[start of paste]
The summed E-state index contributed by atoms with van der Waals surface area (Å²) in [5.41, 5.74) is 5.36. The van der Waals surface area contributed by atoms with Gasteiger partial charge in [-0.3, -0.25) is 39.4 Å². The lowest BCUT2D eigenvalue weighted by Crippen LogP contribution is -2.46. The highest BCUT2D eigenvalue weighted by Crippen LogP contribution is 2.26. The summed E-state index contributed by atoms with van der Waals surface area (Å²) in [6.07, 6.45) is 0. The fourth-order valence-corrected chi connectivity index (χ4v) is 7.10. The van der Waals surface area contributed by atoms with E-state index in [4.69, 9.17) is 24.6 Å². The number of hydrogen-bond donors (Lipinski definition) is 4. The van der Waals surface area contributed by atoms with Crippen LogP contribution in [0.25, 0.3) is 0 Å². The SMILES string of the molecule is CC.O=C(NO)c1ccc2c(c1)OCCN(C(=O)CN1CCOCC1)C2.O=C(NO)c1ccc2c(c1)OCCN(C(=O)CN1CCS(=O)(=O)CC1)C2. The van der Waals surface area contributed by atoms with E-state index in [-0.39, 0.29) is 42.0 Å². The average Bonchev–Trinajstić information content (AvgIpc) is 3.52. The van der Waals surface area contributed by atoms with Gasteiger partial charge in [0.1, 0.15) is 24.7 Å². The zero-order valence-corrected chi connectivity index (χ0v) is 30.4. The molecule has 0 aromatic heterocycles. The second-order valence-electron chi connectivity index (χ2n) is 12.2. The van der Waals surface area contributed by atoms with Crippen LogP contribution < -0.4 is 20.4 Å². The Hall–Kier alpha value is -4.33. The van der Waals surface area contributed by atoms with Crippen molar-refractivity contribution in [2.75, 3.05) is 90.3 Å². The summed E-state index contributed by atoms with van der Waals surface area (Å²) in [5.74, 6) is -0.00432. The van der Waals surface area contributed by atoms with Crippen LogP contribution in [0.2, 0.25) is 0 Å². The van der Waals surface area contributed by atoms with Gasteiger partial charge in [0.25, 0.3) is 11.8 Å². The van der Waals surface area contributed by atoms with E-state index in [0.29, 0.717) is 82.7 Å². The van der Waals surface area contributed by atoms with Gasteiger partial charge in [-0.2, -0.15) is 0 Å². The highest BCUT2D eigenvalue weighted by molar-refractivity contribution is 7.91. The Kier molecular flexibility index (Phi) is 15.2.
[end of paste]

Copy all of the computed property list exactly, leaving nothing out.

The summed E-state index contributed by atoms with van der Waals surface area (Å²) in [5.41, 5.74) is 5.36. The van der Waals surface area contributed by atoms with Gasteiger partial charge in [-0.3, -0.25) is 39.4 Å². The lowest BCUT2D eigenvalue weighted by Crippen LogP contribution is -2.46. The highest BCUT2D eigenvalue weighted by Crippen LogP contribution is 2.26. The summed E-state index contributed by atoms with van der Waals surface area (Å²) in [6.07, 6.45) is 0. The fourth-order valence-corrected chi connectivity index (χ4v) is 7.10. The van der Waals surface area contributed by atoms with E-state index in [4.69, 9.17) is 24.6 Å². The number of hydrogen-bond donors (Lipinski definition) is 4. The van der Waals surface area contributed by atoms with Crippen LogP contribution in [0.25, 0.3) is 0 Å². The SMILES string of the molecule is CC.O=C(NO)c1ccc2c(c1)OCCN(C(=O)CN1CCOCC1)C2.O=C(NO)c1ccc2c(c1)OCCN(C(=O)CN1CCS(=O)(=O)CC1)C2. The van der Waals surface area contributed by atoms with E-state index in [-0.39, 0.29) is 42.0 Å². The average Bonchev–Trinajstić information content (AvgIpc) is 3.52. The van der Waals surface area contributed by atoms with Gasteiger partial charge in [0.1, 0.15) is 24.7 Å². The zero-order valence-corrected chi connectivity index (χ0v) is 30.4. The molecule has 0 aromatic heterocycles. The second-order valence-electron chi connectivity index (χ2n) is 12.2. The van der Waals surface area contributed by atoms with Crippen LogP contribution < -0.4 is 20.4 Å². The Hall–Kier alpha value is -4.33. The van der Waals surface area contributed by atoms with Crippen molar-refractivity contribution in [2.75, 3.05) is 90.3 Å². The summed E-state index contributed by atoms with van der Waals surface area (Å²) in [5.74, 6) is -0.00432. The van der Waals surface area contributed by atoms with Crippen LogP contribution in [0.2, 0.25) is 0 Å². The van der Waals surface area contributed by atoms with Gasteiger partial charge in [0.25, 0.3) is 11.8 Å². The van der Waals surface area contributed by atoms with E-state index in [0.29, 0.717) is 82.7 Å². The van der Waals surface area contributed by atoms with Gasteiger partial charge in [-0.2, -0.15) is 0 Å². The highest BCUT2D eigenvalue weighted by molar-refractivity contribution is 7.91. The Kier molecular flexibility index (Phi) is 15.2.